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I’ve spoken with a couple of individuals and businesspeople recently who said that filing a BP claim might be wrong, and that they have seen on the news that one of the claims adjuster’s lawyers committed fraud. It’s a “one bad apple” scenario, but enough to support BP’s media campaign to scare off potential claimants from filing.
While in discussion over the BP settlement in the Deepwater Horizon oil spill suit recently, I heard about the letter Bobo Cunningham wrote to to the editor of a local paper concerning the settlement BP agreed to pay. Mr. Cunningham’s letter was apparently prompted by a letter BP’s lawyers were disseminating to lawyers and individuals who filed claims under the settlement. BP was threatening lawsuits against everyone filing claims, and promised plaintiff lawyers it would sue to take back money firms were paying their clients out of the claims proceeds BP set aside for such purpose. Though written by BP’s lawyers, the blustering and posturing letter was like its arguments before the trial court, a propaganda campaign entirely without merit.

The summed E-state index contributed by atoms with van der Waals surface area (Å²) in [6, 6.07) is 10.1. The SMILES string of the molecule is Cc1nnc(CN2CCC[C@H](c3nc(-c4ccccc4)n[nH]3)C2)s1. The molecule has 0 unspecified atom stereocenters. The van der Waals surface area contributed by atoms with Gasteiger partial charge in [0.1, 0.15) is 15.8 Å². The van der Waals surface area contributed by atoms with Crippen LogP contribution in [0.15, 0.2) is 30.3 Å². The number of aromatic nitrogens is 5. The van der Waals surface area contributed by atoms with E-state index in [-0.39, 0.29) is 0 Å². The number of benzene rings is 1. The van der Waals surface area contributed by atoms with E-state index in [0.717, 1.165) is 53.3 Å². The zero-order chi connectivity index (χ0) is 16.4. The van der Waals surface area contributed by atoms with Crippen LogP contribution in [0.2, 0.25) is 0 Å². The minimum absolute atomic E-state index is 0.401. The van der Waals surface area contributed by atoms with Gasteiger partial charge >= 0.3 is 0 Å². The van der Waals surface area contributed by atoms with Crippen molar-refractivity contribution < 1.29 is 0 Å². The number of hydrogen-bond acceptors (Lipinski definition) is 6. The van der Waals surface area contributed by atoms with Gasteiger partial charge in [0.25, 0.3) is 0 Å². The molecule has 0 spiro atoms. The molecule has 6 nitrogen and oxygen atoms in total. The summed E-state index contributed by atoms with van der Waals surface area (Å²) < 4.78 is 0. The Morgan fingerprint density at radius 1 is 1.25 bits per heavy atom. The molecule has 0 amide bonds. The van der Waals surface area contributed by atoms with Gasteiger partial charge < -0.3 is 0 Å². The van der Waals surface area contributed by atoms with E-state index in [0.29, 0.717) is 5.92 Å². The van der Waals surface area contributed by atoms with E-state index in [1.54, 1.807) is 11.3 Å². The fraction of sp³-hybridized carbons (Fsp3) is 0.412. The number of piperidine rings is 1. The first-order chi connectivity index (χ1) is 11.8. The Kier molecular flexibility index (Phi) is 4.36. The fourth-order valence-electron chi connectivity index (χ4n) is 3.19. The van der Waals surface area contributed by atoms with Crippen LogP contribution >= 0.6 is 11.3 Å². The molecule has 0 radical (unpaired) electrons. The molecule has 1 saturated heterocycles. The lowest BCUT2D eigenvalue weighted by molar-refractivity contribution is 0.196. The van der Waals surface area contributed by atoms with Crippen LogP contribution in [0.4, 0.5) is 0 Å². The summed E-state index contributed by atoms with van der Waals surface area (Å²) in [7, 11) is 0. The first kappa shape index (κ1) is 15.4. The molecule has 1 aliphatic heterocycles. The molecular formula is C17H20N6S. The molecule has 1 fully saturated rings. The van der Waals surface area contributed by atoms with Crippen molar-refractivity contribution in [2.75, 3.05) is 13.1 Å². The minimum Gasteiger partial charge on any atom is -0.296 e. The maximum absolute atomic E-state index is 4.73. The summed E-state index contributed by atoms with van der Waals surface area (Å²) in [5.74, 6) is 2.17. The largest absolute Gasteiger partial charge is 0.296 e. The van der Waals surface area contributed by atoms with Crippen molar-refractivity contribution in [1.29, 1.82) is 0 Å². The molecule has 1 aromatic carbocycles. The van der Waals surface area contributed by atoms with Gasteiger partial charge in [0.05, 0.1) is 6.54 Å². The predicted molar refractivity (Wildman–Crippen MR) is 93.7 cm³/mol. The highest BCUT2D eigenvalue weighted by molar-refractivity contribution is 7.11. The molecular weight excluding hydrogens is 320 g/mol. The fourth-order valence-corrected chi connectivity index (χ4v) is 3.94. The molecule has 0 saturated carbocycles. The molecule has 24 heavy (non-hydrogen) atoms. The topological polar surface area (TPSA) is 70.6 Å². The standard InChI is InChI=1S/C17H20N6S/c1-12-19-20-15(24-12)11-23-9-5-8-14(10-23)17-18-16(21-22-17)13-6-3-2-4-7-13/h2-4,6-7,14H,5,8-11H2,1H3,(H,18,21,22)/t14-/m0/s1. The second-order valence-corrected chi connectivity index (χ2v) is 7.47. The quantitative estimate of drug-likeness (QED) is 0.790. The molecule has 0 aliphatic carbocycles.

The Fifth Circuit Court of Appeals recently heard BP’s appeal seeking to stop payment of claims under the settlement it both authored and agreed to, which the trial court judge has repeatedly refused to do. Prior to that New Orleans’ Judge Barbier had denied BP’s motion for an injunction without a written opinion, but said in open court that he was offended by BP’s personal attack on the lawyer administering the claims process.
The main problem underlying the position BP has taken recently is that they agreed to the ambiguous language in the settlement that governs the accountancy principles used to calculate claims. I’ve written about ambiguity in contracts before, because it is important to know that allowing any ambiguity in a contract when drafting it can lead to unanticipated and undesired results. BP and its legal team knew better. Had BP wanted the claims paid in a different manner, with different accounting processes, the time to make that known was during the drafting period, not after thousands of claims have been paid. You can’t unring that bell and there is no law that says BP can renege on their settlement agreement and reclaim moneys paid under it for valid claims.
Read more: http://investing.businessweek.com/research/stocks/private/snapshot.asp?privcapId=42463903 http://www.ted.com/conversations/19251/bpholdingscostof_hs2under.html